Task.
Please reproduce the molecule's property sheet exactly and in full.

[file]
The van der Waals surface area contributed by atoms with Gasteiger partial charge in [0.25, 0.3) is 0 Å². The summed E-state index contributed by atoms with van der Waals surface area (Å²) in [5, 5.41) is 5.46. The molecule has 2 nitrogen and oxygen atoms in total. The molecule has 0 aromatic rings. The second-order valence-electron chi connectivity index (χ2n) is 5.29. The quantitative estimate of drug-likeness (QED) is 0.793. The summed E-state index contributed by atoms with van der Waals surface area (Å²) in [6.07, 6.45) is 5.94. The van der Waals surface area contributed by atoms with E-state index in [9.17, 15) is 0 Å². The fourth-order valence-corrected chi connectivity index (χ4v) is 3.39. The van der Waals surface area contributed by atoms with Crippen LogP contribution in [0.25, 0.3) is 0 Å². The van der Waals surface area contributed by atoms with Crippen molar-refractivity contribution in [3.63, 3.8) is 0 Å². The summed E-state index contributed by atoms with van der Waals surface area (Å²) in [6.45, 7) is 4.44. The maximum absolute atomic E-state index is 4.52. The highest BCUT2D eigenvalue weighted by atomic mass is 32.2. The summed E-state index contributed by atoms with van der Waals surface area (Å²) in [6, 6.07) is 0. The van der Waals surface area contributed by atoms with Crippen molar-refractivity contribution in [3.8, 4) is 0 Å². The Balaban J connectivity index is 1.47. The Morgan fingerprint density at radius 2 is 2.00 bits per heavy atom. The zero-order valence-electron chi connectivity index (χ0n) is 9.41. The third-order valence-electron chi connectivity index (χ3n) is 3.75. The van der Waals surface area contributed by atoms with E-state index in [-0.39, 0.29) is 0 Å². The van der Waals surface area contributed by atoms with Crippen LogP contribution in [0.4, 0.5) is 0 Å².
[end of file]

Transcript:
The van der Waals surface area contributed by atoms with Gasteiger partial charge in [0.25, 0.3) is 0 Å². The summed E-state index contributed by atoms with van der Waals surface area (Å²) in [5, 5.41) is 5.46. The molecule has 2 nitrogen and oxygen atoms in total. The molecule has 0 aromatic rings. The second-order valence-electron chi connectivity index (χ2n) is 5.29. The quantitative estimate of drug-likeness (QED) is 0.793. The summed E-state index contributed by atoms with van der Waals surface area (Å²) in [6.07, 6.45) is 5.94. The van der Waals surface area contributed by atoms with E-state index in [9.17, 15) is 0 Å². The fourth-order valence-corrected chi connectivity index (χ4v) is 3.39. The van der Waals surface area contributed by atoms with Crippen LogP contribution in [0.25, 0.3) is 0 Å². The van der Waals surface area contributed by atoms with Crippen molar-refractivity contribution in [3.63, 3.8) is 0 Å². The summed E-state index contributed by atoms with van der Waals surface area (Å²) in [6.45, 7) is 4.44. The maximum absolute atomic E-state index is 4.52. The highest BCUT2D eigenvalue weighted by atomic mass is 32.2. The summed E-state index contributed by atoms with van der Waals surface area (Å²) in [6, 6.07) is 0. The van der Waals surface area contributed by atoms with Crippen molar-refractivity contribution in [3.8, 4) is 0 Å². The Balaban J connectivity index is 1.47. The Morgan fingerprint density at radius 2 is 2.00 bits per heavy atom. The zero-order valence-electron chi connectivity index (χ0n) is 9.41. The third-order valence-electron chi connectivity index (χ3n) is 3.75. The van der Waals surface area contributed by atoms with E-state index in [-0.39, 0.29) is 0 Å². The van der Waals surface area contributed by atoms with Crippen LogP contribution in [0.4, 0.5) is 0 Å².